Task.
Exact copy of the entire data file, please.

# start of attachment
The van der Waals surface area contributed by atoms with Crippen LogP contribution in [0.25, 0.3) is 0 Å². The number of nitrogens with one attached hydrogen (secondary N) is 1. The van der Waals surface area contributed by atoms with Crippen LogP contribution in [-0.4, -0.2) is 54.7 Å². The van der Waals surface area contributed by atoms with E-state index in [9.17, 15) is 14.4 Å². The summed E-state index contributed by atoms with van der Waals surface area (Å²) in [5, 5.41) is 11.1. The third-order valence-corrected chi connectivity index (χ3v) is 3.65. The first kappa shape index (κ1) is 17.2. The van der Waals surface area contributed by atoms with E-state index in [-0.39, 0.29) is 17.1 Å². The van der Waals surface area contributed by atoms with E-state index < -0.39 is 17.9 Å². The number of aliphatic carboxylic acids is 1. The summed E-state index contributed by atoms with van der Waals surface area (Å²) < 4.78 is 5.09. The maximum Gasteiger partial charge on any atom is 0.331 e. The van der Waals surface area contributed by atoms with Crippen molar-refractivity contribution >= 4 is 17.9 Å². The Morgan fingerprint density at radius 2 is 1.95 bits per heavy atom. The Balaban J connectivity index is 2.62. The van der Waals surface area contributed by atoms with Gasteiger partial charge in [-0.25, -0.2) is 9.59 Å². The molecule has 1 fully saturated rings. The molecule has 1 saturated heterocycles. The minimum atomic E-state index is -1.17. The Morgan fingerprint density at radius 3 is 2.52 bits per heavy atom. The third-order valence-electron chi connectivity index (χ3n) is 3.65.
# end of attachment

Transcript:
The van der Waals surface area contributed by atoms with Crippen LogP contribution in [0.25, 0.3) is 0 Å². The number of nitrogens with one attached hydrogen (secondary N) is 1. The van der Waals surface area contributed by atoms with Crippen LogP contribution in [-0.4, -0.2) is 54.7 Å². The van der Waals surface area contributed by atoms with E-state index in [9.17, 15) is 14.4 Å². The summed E-state index contributed by atoms with van der Waals surface area (Å²) in [5, 5.41) is 11.1. The third-order valence-corrected chi connectivity index (χ3v) is 3.65. The first kappa shape index (κ1) is 17.2. The van der Waals surface area contributed by atoms with E-state index in [-0.39, 0.29) is 17.1 Å². The van der Waals surface area contributed by atoms with E-state index < -0.39 is 17.9 Å². The number of aliphatic carboxylic acids is 1. The summed E-state index contributed by atoms with van der Waals surface area (Å²) < 4.78 is 5.09. The maximum Gasteiger partial charge on any atom is 0.331 e. The van der Waals surface area contributed by atoms with Crippen molar-refractivity contribution >= 4 is 17.9 Å². The Morgan fingerprint density at radius 2 is 1.95 bits per heavy atom. The Balaban J connectivity index is 2.62. The van der Waals surface area contributed by atoms with Gasteiger partial charge in [-0.25, -0.2) is 9.59 Å². The molecule has 1 fully saturated rings. The molecule has 1 saturated heterocycles. The minimum atomic E-state index is -1.17. The Morgan fingerprint density at radius 3 is 2.52 bits per heavy atom. The third-order valence-electron chi connectivity index (χ3n) is 3.65.